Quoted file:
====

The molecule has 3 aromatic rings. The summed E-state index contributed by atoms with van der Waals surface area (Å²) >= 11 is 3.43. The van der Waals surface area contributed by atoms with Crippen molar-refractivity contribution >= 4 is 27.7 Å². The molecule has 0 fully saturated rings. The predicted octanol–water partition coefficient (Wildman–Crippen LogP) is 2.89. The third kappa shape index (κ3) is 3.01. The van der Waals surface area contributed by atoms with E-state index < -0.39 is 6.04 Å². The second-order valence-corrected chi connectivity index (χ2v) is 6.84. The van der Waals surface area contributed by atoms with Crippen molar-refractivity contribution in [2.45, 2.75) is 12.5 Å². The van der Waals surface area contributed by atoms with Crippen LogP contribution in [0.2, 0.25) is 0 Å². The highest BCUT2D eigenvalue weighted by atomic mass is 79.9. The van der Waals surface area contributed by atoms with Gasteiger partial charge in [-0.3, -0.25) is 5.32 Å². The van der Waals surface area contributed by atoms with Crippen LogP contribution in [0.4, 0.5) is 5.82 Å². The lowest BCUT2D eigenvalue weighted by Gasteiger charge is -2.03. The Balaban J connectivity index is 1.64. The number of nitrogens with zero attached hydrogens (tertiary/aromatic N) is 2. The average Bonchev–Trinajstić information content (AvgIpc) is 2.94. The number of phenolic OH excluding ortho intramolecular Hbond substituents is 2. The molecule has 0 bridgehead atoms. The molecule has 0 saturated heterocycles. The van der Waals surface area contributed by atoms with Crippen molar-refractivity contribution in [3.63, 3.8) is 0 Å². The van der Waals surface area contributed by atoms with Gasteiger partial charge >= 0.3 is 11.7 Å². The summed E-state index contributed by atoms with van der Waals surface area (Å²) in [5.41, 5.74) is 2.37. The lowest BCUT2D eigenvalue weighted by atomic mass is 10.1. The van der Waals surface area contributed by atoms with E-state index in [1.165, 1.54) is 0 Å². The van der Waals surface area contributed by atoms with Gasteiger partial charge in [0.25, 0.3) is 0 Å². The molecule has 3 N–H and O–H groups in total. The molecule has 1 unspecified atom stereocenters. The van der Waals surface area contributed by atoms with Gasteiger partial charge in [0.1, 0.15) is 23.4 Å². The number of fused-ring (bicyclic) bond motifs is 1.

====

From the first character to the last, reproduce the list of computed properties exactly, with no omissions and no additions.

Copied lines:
The molecule has 3 aromatic rings. The summed E-state index contributed by atoms with van der Waals surface area (Å²) >= 11 is 3.43. The van der Waals surface area contributed by atoms with Crippen molar-refractivity contribution >= 4 is 27.7 Å². The molecule has 0 fully saturated rings. The predicted octanol–water partition coefficient (Wildman–Crippen LogP) is 2.89. The third kappa shape index (κ3) is 3.01. The van der Waals surface area contributed by atoms with E-state index < -0.39 is 6.04 Å². The second-order valence-corrected chi connectivity index (χ2v) is 6.84. The van der Waals surface area contributed by atoms with Crippen molar-refractivity contribution in [2.45, 2.75) is 12.5 Å². The van der Waals surface area contributed by atoms with Crippen LogP contribution in [0.2, 0.25) is 0 Å². The highest BCUT2D eigenvalue weighted by atomic mass is 79.9. The van der Waals surface area contributed by atoms with Gasteiger partial charge in [-0.3, -0.25) is 5.32 Å². The van der Waals surface area contributed by atoms with Crippen LogP contribution in [0.4, 0.5) is 5.82 Å². The lowest BCUT2D eigenvalue weighted by Gasteiger charge is -2.03. The Balaban J connectivity index is 1.64. The number of nitrogens with zero attached hydrogens (tertiary/aromatic N) is 2. The average Bonchev–Trinajstić information content (AvgIpc) is 2.94. The number of phenolic OH excluding ortho intramolecular Hbond substituents is 2. The molecule has 0 bridgehead atoms. The molecule has 0 saturated heterocycles. The van der Waals surface area contributed by atoms with Crippen molar-refractivity contribution in [3.63, 3.8) is 0 Å². The van der Waals surface area contributed by atoms with Gasteiger partial charge >= 0.3 is 11.7 Å². The summed E-state index contributed by atoms with van der Waals surface area (Å²) in [5.41, 5.74) is 2.37. The lowest BCUT2D eigenvalue weighted by atomic mass is 10.1. The van der Waals surface area contributed by atoms with E-state index in [1.165, 1.54) is 0 Å². The van der Waals surface area contributed by atoms with Gasteiger partial charge in [0.25, 0.3) is 0 Å². The molecule has 3 N–H and O–H groups in total. The molecule has 1 unspecified atom stereocenters. The van der Waals surface area contributed by atoms with Gasteiger partial charge in [0.1, 0.15) is 23.4 Å². The number of fused-ring (bicyclic) bond motifs is 1.